KONTIKI Final Report, CONTInental Crust and Heat Generation In 3D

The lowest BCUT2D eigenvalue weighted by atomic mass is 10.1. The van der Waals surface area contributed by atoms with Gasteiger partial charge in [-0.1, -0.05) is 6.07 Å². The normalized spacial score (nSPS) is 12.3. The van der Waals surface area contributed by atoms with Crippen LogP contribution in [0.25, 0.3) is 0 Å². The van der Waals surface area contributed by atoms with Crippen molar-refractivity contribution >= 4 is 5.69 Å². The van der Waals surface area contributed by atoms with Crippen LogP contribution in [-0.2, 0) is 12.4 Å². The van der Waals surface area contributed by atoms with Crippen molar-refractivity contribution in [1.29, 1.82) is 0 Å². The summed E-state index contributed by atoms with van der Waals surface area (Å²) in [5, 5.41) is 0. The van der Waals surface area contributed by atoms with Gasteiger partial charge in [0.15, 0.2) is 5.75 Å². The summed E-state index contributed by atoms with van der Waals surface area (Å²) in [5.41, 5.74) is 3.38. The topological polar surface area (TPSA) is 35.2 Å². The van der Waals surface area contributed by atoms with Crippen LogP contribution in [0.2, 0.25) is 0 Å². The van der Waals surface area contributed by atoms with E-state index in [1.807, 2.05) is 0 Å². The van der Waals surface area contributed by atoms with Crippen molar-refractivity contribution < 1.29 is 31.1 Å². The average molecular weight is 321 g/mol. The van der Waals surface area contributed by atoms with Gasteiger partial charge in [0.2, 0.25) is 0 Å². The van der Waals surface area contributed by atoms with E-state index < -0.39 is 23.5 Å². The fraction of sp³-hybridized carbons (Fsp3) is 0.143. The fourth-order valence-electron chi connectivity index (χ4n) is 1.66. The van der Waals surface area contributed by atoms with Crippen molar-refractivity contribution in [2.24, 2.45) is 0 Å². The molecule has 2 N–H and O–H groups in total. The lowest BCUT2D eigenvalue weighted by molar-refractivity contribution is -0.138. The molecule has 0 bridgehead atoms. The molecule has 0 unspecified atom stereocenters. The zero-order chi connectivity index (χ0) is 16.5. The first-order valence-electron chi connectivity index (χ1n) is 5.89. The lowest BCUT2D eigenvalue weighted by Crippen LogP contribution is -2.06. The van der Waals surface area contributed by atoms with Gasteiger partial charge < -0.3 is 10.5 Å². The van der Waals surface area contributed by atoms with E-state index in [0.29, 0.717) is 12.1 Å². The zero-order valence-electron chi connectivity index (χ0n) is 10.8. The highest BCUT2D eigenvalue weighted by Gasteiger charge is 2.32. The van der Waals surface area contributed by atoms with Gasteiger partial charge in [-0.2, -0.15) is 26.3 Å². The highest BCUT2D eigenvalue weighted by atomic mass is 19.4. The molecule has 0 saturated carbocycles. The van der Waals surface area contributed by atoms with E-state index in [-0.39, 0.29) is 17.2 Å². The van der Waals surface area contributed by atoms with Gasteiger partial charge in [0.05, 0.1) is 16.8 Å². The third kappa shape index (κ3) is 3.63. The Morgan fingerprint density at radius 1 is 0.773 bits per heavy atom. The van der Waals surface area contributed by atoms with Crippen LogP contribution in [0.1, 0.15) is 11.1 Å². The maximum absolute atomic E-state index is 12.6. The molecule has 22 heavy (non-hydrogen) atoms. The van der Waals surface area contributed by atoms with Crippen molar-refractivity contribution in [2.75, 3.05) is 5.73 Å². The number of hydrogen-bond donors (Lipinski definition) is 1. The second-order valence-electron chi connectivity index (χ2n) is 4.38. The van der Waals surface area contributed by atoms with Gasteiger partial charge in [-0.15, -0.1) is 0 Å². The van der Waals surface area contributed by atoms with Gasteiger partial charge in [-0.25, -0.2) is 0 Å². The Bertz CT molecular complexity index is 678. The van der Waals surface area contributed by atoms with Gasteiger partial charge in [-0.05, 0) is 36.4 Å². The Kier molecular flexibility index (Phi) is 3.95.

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The KONTIKI final report summarises the results from the three-year KONTIKI project (CONTInental Crust and Heat Generation In 3D) established by NGU and StatoilHydro to improve the understanding of heat flow along the Norwegian continental margin. A compilation of c. 4000 new and old geochemical data is used to produce the first map of radiogenic heat production in bedrock, covering large tracts of Norway. In general granitic rocks have higher heat production than intermediate and mafic rocks. Sedimentary rocks display variation in heat production that can be ascribed to sedimentary processes. Age and metamorphic grade do not appear to affect heat production significantly, whereas tectonic setting appears to impart some effect in that extensional or within-plate rocks have higher heat production than similar rocks formed along plate margins. A total of 11 deep wells (c. 350-1000 m) have been established for temperature logging and heat flow calculations in mainland Norway. Calculated palaeoclimatic corrections range fro +2 to +9 mW\/m2 (i.e. 5-20% of original heat flow values). The new heat flow map shows that heat flow values in Norway are much higher than previously proposed. The two most robust features on the map are the relatively high and low heat flows in the Oslo Region and Nordland respectively. New geochronological data from basement samples from the North Sea and Norwegian Sea show that the upper basement to a large degree consists of magmatic and metasedimentary rocks that can be correlated with rocks in tectonostratigraphically high (i.e. Upper and Uppermost Allochthons) nappes within the Scandinavian Caledonides. Both 3D crustal and thermal models have been produced from the Mid-Norwegian continental margin. Our 3D modelling suggests that substantial heat flow variations between 35 and 65 mW\/m2 occur at the base of the sedimentary basins in the inner parts of the mid-Norwegian Margin. We show that the structure and nature of the basement underlying these basins are the most likely factors influencing heat flow variations at typical wavelengths of 10s to 100s of km. One of the major outcomes of the modelling and the heat flow and heat production data collected on land, is that the Moho heat flow should range in between 30 to 40 mW\/m2, a value in the lower part of this range being the preferred one. The temperature of the outer Nid-Norwegian margin is lower than previously assumed and the petroleum potential of the area should be considered.